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Movie Reviews

Father and son come together over the clash of steel in this charming robotic boxing film

You guys, in the future Rock’em Sock’em Robots are intense. In the latest CGI opus from director Shawn Levy (Date Night), the year is 2027, when blood-and-guts boxing has been replaced by the more brutal sport of robot boxing.     Now trainers use remote controls to send eight-foot, 2,000-pound robots into the ring for nuts-and-bolts mayhem that doesn’t end until one of the bots is vivisected.     Think of it as the Roman arena for the iPod age.

Something funny happened on the way to chemotherapy

Cancer isn’t inherently funny. Yet somehow 50/50 maintains a Mel Brooksian level of levity in the face of tragedy without cheapening the struggles of those battling cancer.     Not bad for a Seth Rogen movie.

A trio of killers leaves a bloody path and a pretty entertaining movie in their wake

Let’s get this out of the way now: Killer Elite is not high art. Though veiled under the pretense of a globe-trotting spy thriller, the movie is basically an excuse to watch attractive men beat the heck out of each other.     And that’s fine. In fact, it’s pretty fun.     The movie follows mercenary Danny (Jason Statham: Gnomeo & Juliet) as he leaves the gun-for-hire business and tries to start over after nearly killing a child on his last job.

A Hollywood stuntman moonlights as a wheelman but winds up in the mob’s crosshairs after a heist goes bad

Los Angeles stunt driver, Driver (Ryan Gosling: Crazy, Stupid, Love.), isn’t above moonlighting to make a little extra cash. He offers his services as a wheelman to robbers in the greater L.A. area.

A trio of great performances beats sports movie clichés to make a knock out

The Conlon boys were born to fight. Father Paddy (Nick Nolte: Zookeeper) devoured their youth training young Tommy for wrestling matches and beating the life out of the family while drinking away his Vietnam flashbacks. After years of abuse, his wife makes a plan to run and takes Tommy. Older brother Brendan chooses to stay.     The boys grow into very different men.

Silly shenanigans spoil an otherwise taut thriller

Three Mossad spies sneak into East Berlin on a mission to capture Nazi war criminal Vogel (Jesper Christensen: A Family). They return to Israel heroes, with a daring story of espionage and the scars to prove it. Thirty years later, the former spies are still national heroes and celebrities thanks to a new book on the mission. Problem is the book and the official story are lies.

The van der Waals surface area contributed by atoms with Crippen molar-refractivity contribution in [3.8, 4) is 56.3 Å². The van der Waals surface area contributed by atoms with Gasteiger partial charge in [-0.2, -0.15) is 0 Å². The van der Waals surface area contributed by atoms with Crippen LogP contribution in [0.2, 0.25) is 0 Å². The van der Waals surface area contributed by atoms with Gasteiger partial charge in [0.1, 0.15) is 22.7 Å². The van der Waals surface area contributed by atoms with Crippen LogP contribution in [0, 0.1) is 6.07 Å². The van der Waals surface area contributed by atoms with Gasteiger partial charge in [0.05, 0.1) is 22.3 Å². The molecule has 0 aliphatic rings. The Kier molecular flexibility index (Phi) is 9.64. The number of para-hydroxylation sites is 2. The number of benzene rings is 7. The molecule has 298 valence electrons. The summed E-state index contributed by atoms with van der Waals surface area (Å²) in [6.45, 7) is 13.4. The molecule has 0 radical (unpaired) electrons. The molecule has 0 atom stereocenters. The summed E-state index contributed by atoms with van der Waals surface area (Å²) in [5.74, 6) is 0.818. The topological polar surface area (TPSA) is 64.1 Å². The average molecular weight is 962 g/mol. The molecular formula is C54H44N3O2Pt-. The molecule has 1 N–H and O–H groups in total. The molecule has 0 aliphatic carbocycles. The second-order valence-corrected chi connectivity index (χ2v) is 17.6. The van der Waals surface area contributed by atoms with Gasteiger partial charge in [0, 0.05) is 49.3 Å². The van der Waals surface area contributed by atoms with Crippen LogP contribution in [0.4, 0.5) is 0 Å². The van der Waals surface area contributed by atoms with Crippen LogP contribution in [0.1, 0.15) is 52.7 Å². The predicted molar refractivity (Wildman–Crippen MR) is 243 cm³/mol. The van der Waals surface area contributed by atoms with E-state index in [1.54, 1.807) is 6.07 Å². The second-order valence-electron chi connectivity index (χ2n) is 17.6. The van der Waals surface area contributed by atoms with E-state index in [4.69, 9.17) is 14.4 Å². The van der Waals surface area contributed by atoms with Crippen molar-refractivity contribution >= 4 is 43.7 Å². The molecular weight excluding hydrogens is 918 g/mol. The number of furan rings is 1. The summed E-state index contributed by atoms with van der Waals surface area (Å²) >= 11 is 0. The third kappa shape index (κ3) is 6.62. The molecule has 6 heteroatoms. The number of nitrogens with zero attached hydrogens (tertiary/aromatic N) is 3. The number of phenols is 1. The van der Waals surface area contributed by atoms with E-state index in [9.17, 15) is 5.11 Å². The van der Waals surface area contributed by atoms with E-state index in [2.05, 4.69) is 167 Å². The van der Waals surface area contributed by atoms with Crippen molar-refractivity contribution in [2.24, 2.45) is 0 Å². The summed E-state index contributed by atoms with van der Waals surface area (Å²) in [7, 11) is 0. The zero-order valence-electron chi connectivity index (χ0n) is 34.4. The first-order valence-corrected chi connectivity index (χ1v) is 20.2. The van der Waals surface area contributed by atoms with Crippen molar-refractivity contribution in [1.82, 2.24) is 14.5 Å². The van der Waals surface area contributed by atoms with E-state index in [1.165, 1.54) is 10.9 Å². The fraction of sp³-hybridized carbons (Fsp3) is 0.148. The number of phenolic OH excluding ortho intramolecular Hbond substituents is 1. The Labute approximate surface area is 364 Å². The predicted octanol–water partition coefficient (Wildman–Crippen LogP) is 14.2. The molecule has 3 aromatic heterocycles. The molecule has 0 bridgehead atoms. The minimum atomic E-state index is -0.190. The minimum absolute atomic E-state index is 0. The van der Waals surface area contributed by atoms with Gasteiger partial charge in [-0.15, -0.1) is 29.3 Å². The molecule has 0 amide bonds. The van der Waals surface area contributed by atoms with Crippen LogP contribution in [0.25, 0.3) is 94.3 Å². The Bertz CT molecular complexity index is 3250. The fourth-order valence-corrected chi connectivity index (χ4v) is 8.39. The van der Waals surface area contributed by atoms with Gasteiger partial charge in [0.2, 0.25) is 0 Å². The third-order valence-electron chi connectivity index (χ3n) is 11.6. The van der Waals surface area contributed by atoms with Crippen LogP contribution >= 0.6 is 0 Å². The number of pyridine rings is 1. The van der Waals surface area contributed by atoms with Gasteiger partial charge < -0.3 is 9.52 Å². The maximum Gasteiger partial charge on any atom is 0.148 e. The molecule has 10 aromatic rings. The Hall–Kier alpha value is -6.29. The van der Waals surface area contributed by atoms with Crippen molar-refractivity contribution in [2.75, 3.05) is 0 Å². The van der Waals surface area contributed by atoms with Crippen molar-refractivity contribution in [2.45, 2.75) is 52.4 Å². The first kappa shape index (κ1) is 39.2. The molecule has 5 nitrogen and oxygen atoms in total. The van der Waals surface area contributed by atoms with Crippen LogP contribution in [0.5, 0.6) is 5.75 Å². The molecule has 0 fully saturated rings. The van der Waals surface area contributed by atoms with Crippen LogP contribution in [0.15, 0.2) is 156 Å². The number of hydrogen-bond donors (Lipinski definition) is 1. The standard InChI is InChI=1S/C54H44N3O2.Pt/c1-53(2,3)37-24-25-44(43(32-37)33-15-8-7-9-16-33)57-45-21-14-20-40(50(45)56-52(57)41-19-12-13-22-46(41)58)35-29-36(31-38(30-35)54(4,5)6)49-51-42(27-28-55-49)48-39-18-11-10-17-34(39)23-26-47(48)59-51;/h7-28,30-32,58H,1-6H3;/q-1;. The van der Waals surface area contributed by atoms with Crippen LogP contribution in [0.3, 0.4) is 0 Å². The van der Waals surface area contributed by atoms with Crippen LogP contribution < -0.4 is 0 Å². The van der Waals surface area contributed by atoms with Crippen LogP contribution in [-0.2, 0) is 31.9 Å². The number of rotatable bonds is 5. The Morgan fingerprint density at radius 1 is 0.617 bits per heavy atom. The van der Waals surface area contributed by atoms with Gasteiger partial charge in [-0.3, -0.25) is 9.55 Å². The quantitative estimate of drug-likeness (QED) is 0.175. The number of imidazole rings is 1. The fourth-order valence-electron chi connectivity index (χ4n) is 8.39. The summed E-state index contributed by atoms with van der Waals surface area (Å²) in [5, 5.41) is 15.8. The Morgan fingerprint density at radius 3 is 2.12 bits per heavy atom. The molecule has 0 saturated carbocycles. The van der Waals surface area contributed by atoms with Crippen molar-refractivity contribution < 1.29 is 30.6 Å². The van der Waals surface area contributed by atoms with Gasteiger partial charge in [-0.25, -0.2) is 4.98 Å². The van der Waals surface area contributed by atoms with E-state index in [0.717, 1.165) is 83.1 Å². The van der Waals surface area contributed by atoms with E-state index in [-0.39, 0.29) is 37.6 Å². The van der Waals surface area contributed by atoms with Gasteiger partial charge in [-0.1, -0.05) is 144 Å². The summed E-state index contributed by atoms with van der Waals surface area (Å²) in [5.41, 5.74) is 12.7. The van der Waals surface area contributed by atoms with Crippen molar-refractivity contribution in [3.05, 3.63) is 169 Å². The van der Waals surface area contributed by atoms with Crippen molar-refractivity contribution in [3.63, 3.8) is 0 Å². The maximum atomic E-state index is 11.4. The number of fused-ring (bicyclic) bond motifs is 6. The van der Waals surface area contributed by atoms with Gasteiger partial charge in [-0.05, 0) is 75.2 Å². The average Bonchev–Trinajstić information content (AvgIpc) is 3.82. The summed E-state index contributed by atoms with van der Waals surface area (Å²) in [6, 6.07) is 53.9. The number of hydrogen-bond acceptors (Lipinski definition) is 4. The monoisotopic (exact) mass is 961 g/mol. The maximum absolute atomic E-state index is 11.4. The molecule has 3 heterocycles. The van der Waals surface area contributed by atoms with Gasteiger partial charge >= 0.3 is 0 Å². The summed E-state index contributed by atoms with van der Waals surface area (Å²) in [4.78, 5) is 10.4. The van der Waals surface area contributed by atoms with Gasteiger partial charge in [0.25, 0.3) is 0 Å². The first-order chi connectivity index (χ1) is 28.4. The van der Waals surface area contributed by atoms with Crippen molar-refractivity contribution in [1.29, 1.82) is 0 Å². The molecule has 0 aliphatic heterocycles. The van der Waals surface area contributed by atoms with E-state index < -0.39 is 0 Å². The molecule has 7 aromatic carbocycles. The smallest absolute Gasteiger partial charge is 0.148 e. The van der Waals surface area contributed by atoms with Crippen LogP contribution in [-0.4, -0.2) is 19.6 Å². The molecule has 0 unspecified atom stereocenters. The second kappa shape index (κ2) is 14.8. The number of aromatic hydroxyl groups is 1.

No budget and absurd scripting leave this flick lost in space

In space no one can hear you scream, which is too bad for the astronauts of Apollo 18, since they spend a half the movie shrieking.     The film is purportedly pieced together from found footage of Apollo 18, a secret mission to the moon that caused the government to close the Apollo program for good. It shows three astronauts on a secret Defense Department mission to set up an audio device to spy on the USSR. Instead, they are attacked by an unimaginable evil.

Because it’s not that scary

When a small, somber girl arrives at a creepy Rhode Island house, all hell breaks loose. Well, annoying basement monsters break loose, but you get the idea.

Vampires finally get to be the bad guys in this clever remake

Vampires have been in a sorry state for over a decade. With the advent of Twilight, True Blood and Buffy the Vampire Slayer, these creatures of the night have been defanged by popular culture. Turned into tortured and misunderstood souls, the once great monsters became the mopey teens of the horror genre.     That’s why it’s a delightful surprise that Fright Night allows its vamps to have some bite.

An Iraqi soldier finds himself in a Middle Eastern version of Scarface in this well acted thriller

On the eve of the first Gulf War, Iraqi soldier Latif (Dominic Cooper: Captain America) is doing his duty in the skirmishes and dreaming of the day he can leave the military and join his father in the family bookstore.